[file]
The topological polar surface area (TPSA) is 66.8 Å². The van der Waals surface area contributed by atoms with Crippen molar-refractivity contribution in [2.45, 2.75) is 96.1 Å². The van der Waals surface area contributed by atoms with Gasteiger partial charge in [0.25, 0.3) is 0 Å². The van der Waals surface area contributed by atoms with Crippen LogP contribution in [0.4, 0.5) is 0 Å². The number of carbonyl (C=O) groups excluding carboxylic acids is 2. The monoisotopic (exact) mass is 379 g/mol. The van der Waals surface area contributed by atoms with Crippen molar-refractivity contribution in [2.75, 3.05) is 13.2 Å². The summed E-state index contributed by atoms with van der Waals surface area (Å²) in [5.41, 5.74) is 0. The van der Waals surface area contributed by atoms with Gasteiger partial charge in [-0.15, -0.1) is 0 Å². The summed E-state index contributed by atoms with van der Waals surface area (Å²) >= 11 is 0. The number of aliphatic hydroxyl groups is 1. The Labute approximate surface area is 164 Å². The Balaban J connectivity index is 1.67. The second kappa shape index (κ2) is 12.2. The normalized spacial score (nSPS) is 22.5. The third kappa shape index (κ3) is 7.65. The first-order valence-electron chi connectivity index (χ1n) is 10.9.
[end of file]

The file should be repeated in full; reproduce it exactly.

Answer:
The topological polar surface area (TPSA) is 66.8 Å². The van der Waals surface area contributed by atoms with Crippen molar-refractivity contribution in [2.45, 2.75) is 96.1 Å². The van der Waals surface area contributed by atoms with Gasteiger partial charge in [0.25, 0.3) is 0 Å². The van der Waals surface area contributed by atoms with Crippen LogP contribution in [0.4, 0.5) is 0 Å². The number of carbonyl (C=O) groups excluding carboxylic acids is 2. The monoisotopic (exact) mass is 379 g/mol. The van der Waals surface area contributed by atoms with Crippen molar-refractivity contribution in [2.75, 3.05) is 13.2 Å². The summed E-state index contributed by atoms with van der Waals surface area (Å²) in [5.41, 5.74) is 0. The van der Waals surface area contributed by atoms with Gasteiger partial charge in [-0.15, -0.1) is 0 Å². The summed E-state index contributed by atoms with van der Waals surface area (Å²) >= 11 is 0. The number of aliphatic hydroxyl groups is 1. The Labute approximate surface area is 164 Å². The Balaban J connectivity index is 1.67. The second kappa shape index (κ2) is 12.2. The normalized spacial score (nSPS) is 22.5. The third kappa shape index (κ3) is 7.65. The first-order valence-electron chi connectivity index (χ1n) is 10.9.